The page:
• That champion would be in hot demand on the lat-enight talk show circuit, would attract greater sponsorship deals, and would generate a lot of cash outside of fighting.
  • The winner of the anticipated three-fight Deontay Wilder and Tyson Fury rivalry could receive $138 million in total prize money should he then also challenge Anthony Joshua in a potential unification fight.
  • "Heavyweight champions historically have been at the top of the food chain in boxing," Fury's promoter Bob Arum told us. And history could be about to repeat itself.
  • Visit Business Insider's homepage for more stories .

LAS VEGAS The winner of the Deontay Wilder and Tyson Fury fight on Saturday could earn $138 million in 12 months on prize money alone.

The WBC heavyweight champion Wilder defends his world title at the MGM Grand Garden Arena in a rematch of his 2018 draw with the challenger, Fury.

The Los Angeles Times boxing reporter Manouk Akopyan tweeted this week that both fighters could expect to receive more than $40 million each after pay-per-view buys are tabulated.

Fury's promoter in the US, the Top Rank founder Bob Arum, told Business Insider this week that he expects this fight to "set records for heavyweight boxing." He said: "We really anticipate [selling to] two million pay-per-view homes in the United States and 800,000 to a million in the UK."

Saturday's fight might not end Wilder and Fury's two-fight rivalry, though.

Having already gone 12 rounds in their first fight 14 months ago, the two heavyweights could fight for a third time later this year as a trilogy has been contractually agreed. "A third fight has been signed," Arum told us.

"The winner of this [second] fight Saturday would get 60% in the third fight and the loser gets 40%. And that will happen this year unless the loser pulls the plug [on the deal]," he said. "That's how the contract is written."

If a trilogy bout generates a similar total prize fund as the $80 million Akopyan mentioned, then Saturday's winner could bank a further $48 million based on that 60% share.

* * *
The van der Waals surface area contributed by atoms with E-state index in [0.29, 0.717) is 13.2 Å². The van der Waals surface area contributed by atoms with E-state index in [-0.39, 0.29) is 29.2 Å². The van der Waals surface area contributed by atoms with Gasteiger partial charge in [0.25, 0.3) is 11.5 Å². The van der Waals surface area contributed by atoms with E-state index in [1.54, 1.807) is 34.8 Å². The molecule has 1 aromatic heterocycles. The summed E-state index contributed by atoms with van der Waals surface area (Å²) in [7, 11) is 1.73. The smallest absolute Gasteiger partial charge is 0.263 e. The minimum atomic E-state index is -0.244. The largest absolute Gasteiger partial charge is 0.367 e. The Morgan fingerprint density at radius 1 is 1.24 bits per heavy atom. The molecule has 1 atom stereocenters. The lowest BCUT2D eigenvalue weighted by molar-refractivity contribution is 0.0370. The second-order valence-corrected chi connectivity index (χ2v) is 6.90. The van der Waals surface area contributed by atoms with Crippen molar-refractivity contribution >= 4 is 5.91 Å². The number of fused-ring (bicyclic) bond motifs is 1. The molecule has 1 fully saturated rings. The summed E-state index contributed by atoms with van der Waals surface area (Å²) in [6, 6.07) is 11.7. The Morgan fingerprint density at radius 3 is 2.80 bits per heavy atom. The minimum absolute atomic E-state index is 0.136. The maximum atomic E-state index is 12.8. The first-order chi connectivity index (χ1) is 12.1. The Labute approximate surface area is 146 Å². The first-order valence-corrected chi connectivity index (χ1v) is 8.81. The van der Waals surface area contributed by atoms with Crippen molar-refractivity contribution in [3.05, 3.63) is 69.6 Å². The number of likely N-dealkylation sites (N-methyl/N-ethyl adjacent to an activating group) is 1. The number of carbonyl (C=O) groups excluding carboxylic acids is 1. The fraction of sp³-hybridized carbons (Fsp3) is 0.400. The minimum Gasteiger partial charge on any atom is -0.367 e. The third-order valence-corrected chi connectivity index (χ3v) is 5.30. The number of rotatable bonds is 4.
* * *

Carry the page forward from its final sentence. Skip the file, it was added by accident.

"Assuming that is the case it will be a big payday for Tyson," Arum said.

But the CEO of Mayweather Promotions, Leonard Ellerbe, who has frequently called Wilder the "top dog" in the division, expects the American to be the one who hits the jackpot in Las Vegas.

Speaking to Business Insider in the VIP Lounge at the MGM Grand on Thursday, Ellerbe said: "The sky is the limit for Deontay.

"He has the ability to impact the sport in a major way. I think they'll do a tremendous number [of pay-per-view buys] on Saturday with two powerhouse networks [ESPN and Fox Sports] behind them. With those two coming together, you will see great results," Ellerbe said.

But the biggest payday could be one fight after Wilder and Fury end their rivalry

An even bigger event could be a fight which is yet to be made. Another of Arum's fighters, Kubrat Pulev, is expected to challenge Anthony Joshua for the popular British heavyweight's three world titles this summer.

The winner of that fight, and the winner of the Wilder and Fury rivalry, would be a bout with all of the division's championships on the line. It would be the most significant heavyweight fight in years, maybe even decades.

Arum said it would be "a really massive fight."

Anthony Joshua
Anthony Joshua
Getty Images

Ellerbe told us it takes time to become a truly global superstar, and referenced the nine years it took to turn Floyd Mayweather into a pay-per-view sensation.

"In this world today, everybody wants instant gratification," Ellerbe said. "You can't climb Everest overnight. Our first pay-per-view fight was in 2005. Floyd [Mayweather] turned pro in 1996. Our first pay-per-view [with Mayweather] took nine years. Nothing happens overnight.

"A number of things have to come into play to have success. But any fight which Deontay is involved in will be a big event. I fully expect him to knock Fury out on Saturday night. And then all roads, in my opinion, lead to Deontay."

Arum seemingly agrees with Ellerbe about the timescale needed to nurture superstar talent. Earlier in the week, he told us: "In boxing, there's no instant reward for winning, but there is a big reward down the road."

It is unclear how great that big reward down the road could be, but Joshua reportedly made $85 million when he won back the world titles he lost to Andy Ruiz Jr. in an anticipated rematch in Diriyah, Saudi Arabia, in 2019. The total pot was apparently $100 million, with Ruiz Jr. receiving $15 million.

A fight for the unified heavyweight championship, to decide an undisputed champion in the division, could feasibly attract a similar payday.

The reported $40 million check for Saturday's fight, combined with the anticipated $48 million in the trilogy and a 50% share of a $100 million megafight equals $138 million in prize money alone.

An undisputed champion, whoever that might be, would be in hot-demand on the late night talk show circuit, would attract greater sponsorship deals, and could generate additional revenue outside of fighting.

As Arum told us: "Heavyweight champions historically have been at the top of the food chain in boxing."

And history may be about to repeat itself.

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